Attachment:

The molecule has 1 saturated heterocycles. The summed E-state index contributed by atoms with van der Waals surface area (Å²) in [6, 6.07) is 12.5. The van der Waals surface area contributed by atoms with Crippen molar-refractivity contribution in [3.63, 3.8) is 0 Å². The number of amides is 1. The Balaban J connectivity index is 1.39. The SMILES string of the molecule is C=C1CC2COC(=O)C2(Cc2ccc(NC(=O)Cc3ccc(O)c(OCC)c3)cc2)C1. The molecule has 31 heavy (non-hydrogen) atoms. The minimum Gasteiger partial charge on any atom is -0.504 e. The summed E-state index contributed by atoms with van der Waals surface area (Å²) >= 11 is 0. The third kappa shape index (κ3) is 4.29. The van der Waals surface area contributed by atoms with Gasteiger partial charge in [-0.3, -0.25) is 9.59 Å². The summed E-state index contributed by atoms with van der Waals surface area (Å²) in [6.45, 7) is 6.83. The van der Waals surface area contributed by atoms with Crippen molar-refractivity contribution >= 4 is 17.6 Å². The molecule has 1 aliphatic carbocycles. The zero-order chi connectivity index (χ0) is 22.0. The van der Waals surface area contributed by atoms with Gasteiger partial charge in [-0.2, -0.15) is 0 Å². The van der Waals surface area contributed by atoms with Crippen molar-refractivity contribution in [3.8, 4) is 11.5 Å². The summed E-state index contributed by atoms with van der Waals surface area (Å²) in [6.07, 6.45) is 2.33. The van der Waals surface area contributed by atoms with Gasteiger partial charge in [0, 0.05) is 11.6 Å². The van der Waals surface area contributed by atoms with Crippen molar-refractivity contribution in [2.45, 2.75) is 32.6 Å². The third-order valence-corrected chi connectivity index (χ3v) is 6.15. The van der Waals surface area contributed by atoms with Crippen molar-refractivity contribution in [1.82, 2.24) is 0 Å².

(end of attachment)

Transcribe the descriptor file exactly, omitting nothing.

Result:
The molecule has 1 saturated heterocycles. The summed E-state index contributed by atoms with van der Waals surface area (Å²) in [6, 6.07) is 12.5. The van der Waals surface area contributed by atoms with Crippen molar-refractivity contribution in [3.63, 3.8) is 0 Å². The number of amides is 1. The Balaban J connectivity index is 1.39. The SMILES string of the molecule is C=C1CC2COC(=O)C2(Cc2ccc(NC(=O)Cc3ccc(O)c(OCC)c3)cc2)C1. The molecule has 31 heavy (non-hydrogen) atoms. The minimum Gasteiger partial charge on any atom is -0.504 e. The summed E-state index contributed by atoms with van der Waals surface area (Å²) >= 11 is 0. The third kappa shape index (κ3) is 4.29. The van der Waals surface area contributed by atoms with Gasteiger partial charge in [-0.3, -0.25) is 9.59 Å². The summed E-state index contributed by atoms with van der Waals surface area (Å²) in [6.45, 7) is 6.83. The van der Waals surface area contributed by atoms with Crippen molar-refractivity contribution >= 4 is 17.6 Å². The molecule has 1 aliphatic carbocycles. The zero-order chi connectivity index (χ0) is 22.0. The van der Waals surface area contributed by atoms with Gasteiger partial charge in [-0.2, -0.15) is 0 Å². The van der Waals surface area contributed by atoms with Crippen molar-refractivity contribution in [3.8, 4) is 11.5 Å². The summed E-state index contributed by atoms with van der Waals surface area (Å²) in [6.07, 6.45) is 2.33. The van der Waals surface area contributed by atoms with Gasteiger partial charge in [0, 0.05) is 11.6 Å². The van der Waals surface area contributed by atoms with Crippen molar-refractivity contribution in [2.45, 2.75) is 32.6 Å². The third-order valence-corrected chi connectivity index (χ3v) is 6.15. The van der Waals surface area contributed by atoms with Crippen molar-refractivity contribution in [1.82, 2.24) is 0 Å².